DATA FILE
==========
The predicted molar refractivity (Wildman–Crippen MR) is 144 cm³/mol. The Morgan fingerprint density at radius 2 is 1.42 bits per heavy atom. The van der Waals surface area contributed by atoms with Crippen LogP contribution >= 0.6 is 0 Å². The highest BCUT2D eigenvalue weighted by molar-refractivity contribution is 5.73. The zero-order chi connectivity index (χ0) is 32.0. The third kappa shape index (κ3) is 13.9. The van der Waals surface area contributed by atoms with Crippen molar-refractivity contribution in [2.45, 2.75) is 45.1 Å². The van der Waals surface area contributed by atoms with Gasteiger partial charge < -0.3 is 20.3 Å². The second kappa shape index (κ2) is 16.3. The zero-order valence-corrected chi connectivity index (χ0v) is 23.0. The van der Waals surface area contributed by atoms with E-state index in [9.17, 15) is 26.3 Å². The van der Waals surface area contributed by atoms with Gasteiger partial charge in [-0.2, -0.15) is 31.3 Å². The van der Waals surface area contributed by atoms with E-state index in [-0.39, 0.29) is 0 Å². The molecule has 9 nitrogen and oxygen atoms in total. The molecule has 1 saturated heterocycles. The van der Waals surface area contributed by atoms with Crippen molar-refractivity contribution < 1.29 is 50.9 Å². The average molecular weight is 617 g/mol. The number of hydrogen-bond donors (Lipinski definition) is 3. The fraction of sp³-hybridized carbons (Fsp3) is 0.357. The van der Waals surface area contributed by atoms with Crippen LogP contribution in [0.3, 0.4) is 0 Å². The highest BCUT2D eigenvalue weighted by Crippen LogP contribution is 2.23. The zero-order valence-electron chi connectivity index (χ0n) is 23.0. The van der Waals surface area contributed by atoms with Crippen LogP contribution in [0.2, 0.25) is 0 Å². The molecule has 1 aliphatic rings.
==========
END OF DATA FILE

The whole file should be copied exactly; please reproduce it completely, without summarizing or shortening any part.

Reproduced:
The predicted molar refractivity (Wildman–Crippen MR) is 144 cm³/mol. The Morgan fingerprint density at radius 2 is 1.42 bits per heavy atom. The van der Waals surface area contributed by atoms with Crippen LogP contribution >= 0.6 is 0 Å². The highest BCUT2D eigenvalue weighted by molar-refractivity contribution is 5.73. The zero-order chi connectivity index (χ0) is 32.0. The third kappa shape index (κ3) is 13.9. The van der Waals surface area contributed by atoms with Crippen molar-refractivity contribution in [2.45, 2.75) is 45.1 Å². The van der Waals surface area contributed by atoms with Gasteiger partial charge < -0.3 is 20.3 Å². The second kappa shape index (κ2) is 16.3. The zero-order valence-corrected chi connectivity index (χ0v) is 23.0. The van der Waals surface area contributed by atoms with E-state index in [9.17, 15) is 26.3 Å². The van der Waals surface area contributed by atoms with Gasteiger partial charge in [-0.2, -0.15) is 31.3 Å². The van der Waals surface area contributed by atoms with E-state index in [-0.39, 0.29) is 0 Å². The molecule has 9 nitrogen and oxygen atoms in total. The molecule has 1 saturated heterocycles. The van der Waals surface area contributed by atoms with Crippen molar-refractivity contribution < 1.29 is 50.9 Å². The average molecular weight is 617 g/mol. The number of hydrogen-bond donors (Lipinski definition) is 3. The fraction of sp³-hybridized carbons (Fsp3) is 0.357. The van der Waals surface area contributed by atoms with Crippen LogP contribution in [0.3, 0.4) is 0 Å². The highest BCUT2D eigenvalue weighted by Crippen LogP contribution is 2.23. The zero-order valence-electron chi connectivity index (χ0n) is 23.0. The van der Waals surface area contributed by atoms with Crippen LogP contribution in [0.2, 0.25) is 0 Å². The molecule has 1 aliphatic rings.